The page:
What Should My Net Worth Be?

Earlier today, I was thumbing through the excellent book The Millionaire Next Door, when I came across an interesting discussion about a person’s net worth. The authors, William Stanley and Thomas Danko, offer up a rule of thumb for a person’s net worth:

Multiply your age times your realized pretax annual household income from all sources except inheritances. Divide by ten. This, less any inherited wealth, is what your net worth should be.

(A quick refresher: a person’s net worth is the total sum of their assets – their home, their car, their bank accounts – minus their debts.)

So, let’s say you’re thirty years old and you make $35,000 per year. According to this formula, your net worth should be $105,000.

That seems on the surface like it might be a good calculation, but it is loaded with flaws that simply don’t add up.

Take me at age 23. I made $43,000 that year pre-tax. It was my first year out of college, so I was saddled with student loan debts and I hadn’t been earning very much up to that point. According to their formula, my net worth should have been just a hair shy of $100,000. Unsurprisingly, it was negative.

It also creates some unrealistic numbers for people later in life. Let’s say someone is 65 and has been working for minimum wage all of their life, causing them to live paycheck to paycheck all the way through. It’s been a struggle for them, but they’ve been banking on Social Security for retirement and they’ve managed to survive. This year, the person makes $20,000. Stanley and Danko believe that this person’s net worth should be $130,000. That’s just not realistic.

What are some good solutions for this?

First, I’d subtract a minimum living wage out of the equation. If you’re only making minimum wage, it’s not realistic to expect you to start building up a big net worth. All of your money is going to keep your head above water. So, I’d subtract $20,000 a year (at least) off of the salary and probably an additional $5,000 per additional dependent. So, for a family of five, I’d subtract $40,000 off of that salary number.

Second, I’d use an average of the person’s last ten years of income. So, if you look at me at age 23, my average earnings for the previous three or four years was about $8,000, and for the years before that it was essentially $0. This would give me an average of $6,700.

This works very well with the “subtract out the minimum wage” rule for people freshly out of college. My net worth at age 23 would have been -$30,590, which actually wasn’t too far off. With each subsequent year, that net worth starts inching upwards, which is realistic because I would have been paying off that debt.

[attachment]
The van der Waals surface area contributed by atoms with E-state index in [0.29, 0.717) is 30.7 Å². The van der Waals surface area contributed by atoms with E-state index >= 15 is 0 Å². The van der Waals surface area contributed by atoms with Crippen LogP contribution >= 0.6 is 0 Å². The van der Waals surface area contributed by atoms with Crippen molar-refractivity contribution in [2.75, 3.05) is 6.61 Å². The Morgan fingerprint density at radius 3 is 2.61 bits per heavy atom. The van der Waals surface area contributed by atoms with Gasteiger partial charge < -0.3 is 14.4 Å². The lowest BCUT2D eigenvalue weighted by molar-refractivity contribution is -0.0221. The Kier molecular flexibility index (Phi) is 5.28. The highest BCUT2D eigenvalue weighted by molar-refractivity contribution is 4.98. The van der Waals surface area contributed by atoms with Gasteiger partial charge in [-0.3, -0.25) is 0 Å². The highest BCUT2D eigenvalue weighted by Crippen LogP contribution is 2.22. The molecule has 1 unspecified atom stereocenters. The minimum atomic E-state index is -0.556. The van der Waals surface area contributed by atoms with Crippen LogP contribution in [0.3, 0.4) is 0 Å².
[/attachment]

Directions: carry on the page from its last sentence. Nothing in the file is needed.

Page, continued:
There’s a third problem, though, once you start making those changes. If you’re looking at someone making a good wage over a long period of time, these revisions undercut how much they should have built up for their net worth. The original rule of thumb works well for people with a healthy income over a consistent period of time.

The solution that I see is to reduce the number that you divide your average income by. This doesn’t have much impact on people who don’t stray too terribly far from the minimum wage as an average income, but it has a pretty big impact on people who consistently earn a healthy wage. I tried fitting various numbers to my own historical financial progress and found that reducing the number from ten to eight seemed to have a very reasonable impact.

So, what does this turn the “rule of thumb” into?

“Take the average of your last ten years of pretax income. Subtract a living wage from that average, meaning $15,000 plus $5,000 more for each dependent (including you) on your taxes. Multiply that by your age, then divide by eight. This will give you a good estimate of what your net worth should be.”

This, of course, isn’t a perfect calculation. No such “rule of thumb” ever is. However, I think it creates a more realistic view of people’s lives. It matches up much more realistically for the situation I found myself in immediately after college, as well as the situation I find myself in now. It also matches up well with the situation my parents are in.

Trent Hamm
Trent Hamm
Founder of The Simple Dollar

Trent Hamm founded The Simple Dollar in 2006 after developing innovative financial strategies to get out of debt. Since then, he’s written three books (published by Simon & Schuster and Financial Times Press), contributed to Business Insider, US News & World Report, Yahoo Finance, and Lifehacker, and been featured in The New York Times, TIME, Forbes, The Guardian, and elsewhere.

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